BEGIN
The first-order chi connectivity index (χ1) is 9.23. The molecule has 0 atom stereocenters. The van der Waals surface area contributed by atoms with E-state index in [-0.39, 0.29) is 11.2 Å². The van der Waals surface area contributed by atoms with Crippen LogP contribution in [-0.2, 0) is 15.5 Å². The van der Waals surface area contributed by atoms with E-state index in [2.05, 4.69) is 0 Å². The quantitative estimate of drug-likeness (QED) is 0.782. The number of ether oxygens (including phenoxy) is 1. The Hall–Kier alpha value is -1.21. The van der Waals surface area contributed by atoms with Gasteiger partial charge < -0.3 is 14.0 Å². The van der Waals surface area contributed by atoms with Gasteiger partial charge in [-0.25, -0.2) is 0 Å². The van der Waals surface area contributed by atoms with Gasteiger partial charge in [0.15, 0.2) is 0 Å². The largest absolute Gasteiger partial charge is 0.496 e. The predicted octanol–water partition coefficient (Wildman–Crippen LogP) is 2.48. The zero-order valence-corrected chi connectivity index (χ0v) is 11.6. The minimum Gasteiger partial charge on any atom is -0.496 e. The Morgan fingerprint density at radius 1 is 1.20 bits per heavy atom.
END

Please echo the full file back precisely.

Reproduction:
The first-order chi connectivity index (χ1) is 9.23. The molecule has 0 atom stereocenters. The van der Waals surface area contributed by atoms with E-state index in [-0.39, 0.29) is 11.2 Å². The van der Waals surface area contributed by atoms with Crippen LogP contribution in [-0.2, 0) is 15.5 Å². The van der Waals surface area contributed by atoms with E-state index in [2.05, 4.69) is 0 Å². The quantitative estimate of drug-likeness (QED) is 0.782. The number of ether oxygens (including phenoxy) is 1. The Hall–Kier alpha value is -1.21. The van der Waals surface area contributed by atoms with Gasteiger partial charge < -0.3 is 14.0 Å². The van der Waals surface area contributed by atoms with Gasteiger partial charge in [-0.25, -0.2) is 0 Å². The van der Waals surface area contributed by atoms with Gasteiger partial charge in [0.15, 0.2) is 0 Å². The largest absolute Gasteiger partial charge is 0.496 e. The predicted octanol–water partition coefficient (Wildman–Crippen LogP) is 2.48. The zero-order valence-corrected chi connectivity index (χ0v) is 11.6. The minimum Gasteiger partial charge on any atom is -0.496 e. The Morgan fingerprint density at radius 1 is 1.20 bits per heavy atom.